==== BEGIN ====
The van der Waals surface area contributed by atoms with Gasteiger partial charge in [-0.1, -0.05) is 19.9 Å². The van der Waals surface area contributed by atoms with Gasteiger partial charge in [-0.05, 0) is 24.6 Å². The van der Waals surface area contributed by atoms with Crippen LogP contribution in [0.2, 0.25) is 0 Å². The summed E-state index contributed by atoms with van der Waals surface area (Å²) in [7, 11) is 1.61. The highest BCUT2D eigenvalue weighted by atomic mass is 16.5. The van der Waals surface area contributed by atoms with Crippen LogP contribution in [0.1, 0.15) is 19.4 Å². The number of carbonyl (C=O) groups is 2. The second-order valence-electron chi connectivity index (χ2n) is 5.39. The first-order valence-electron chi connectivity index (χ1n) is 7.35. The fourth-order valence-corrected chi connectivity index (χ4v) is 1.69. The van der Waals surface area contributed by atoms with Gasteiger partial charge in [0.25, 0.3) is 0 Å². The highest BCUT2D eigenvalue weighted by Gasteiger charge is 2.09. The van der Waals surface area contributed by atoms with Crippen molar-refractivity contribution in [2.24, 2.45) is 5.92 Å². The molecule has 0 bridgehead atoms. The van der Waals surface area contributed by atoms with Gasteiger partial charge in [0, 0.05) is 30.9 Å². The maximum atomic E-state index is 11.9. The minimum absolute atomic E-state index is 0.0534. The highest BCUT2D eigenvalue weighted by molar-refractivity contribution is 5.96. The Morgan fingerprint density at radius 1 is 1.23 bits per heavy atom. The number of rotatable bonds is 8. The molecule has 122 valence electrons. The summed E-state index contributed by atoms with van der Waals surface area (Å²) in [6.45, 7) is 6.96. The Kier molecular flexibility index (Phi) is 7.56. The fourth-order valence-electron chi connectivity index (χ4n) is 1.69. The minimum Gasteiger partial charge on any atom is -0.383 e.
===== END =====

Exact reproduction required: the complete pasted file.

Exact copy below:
The van der Waals surface area contributed by atoms with Gasteiger partial charge in [-0.1, -0.05) is 19.9 Å². The van der Waals surface area contributed by atoms with Gasteiger partial charge in [-0.05, 0) is 24.6 Å². The van der Waals surface area contributed by atoms with Crippen LogP contribution in [0.2, 0.25) is 0 Å². The summed E-state index contributed by atoms with van der Waals surface area (Å²) in [7, 11) is 1.61. The highest BCUT2D eigenvalue weighted by atomic mass is 16.5. The van der Waals surface area contributed by atoms with Crippen LogP contribution in [0.1, 0.15) is 19.4 Å². The number of carbonyl (C=O) groups is 2. The second-order valence-electron chi connectivity index (χ2n) is 5.39. The first-order valence-electron chi connectivity index (χ1n) is 7.35. The fourth-order valence-corrected chi connectivity index (χ4v) is 1.69. The van der Waals surface area contributed by atoms with Gasteiger partial charge in [0.25, 0.3) is 0 Å². The highest BCUT2D eigenvalue weighted by Gasteiger charge is 2.09. The van der Waals surface area contributed by atoms with Crippen molar-refractivity contribution in [2.24, 2.45) is 5.92 Å². The molecule has 0 bridgehead atoms. The van der Waals surface area contributed by atoms with Gasteiger partial charge in [0, 0.05) is 30.9 Å². The maximum atomic E-state index is 11.9. The minimum absolute atomic E-state index is 0.0534. The highest BCUT2D eigenvalue weighted by molar-refractivity contribution is 5.96. The Morgan fingerprint density at radius 1 is 1.23 bits per heavy atom. The number of rotatable bonds is 8. The molecule has 122 valence electrons. The summed E-state index contributed by atoms with van der Waals surface area (Å²) in [6.45, 7) is 6.96. The Kier molecular flexibility index (Phi) is 7.56. The fourth-order valence-electron chi connectivity index (χ4n) is 1.69. The minimum Gasteiger partial charge on any atom is -0.383 e.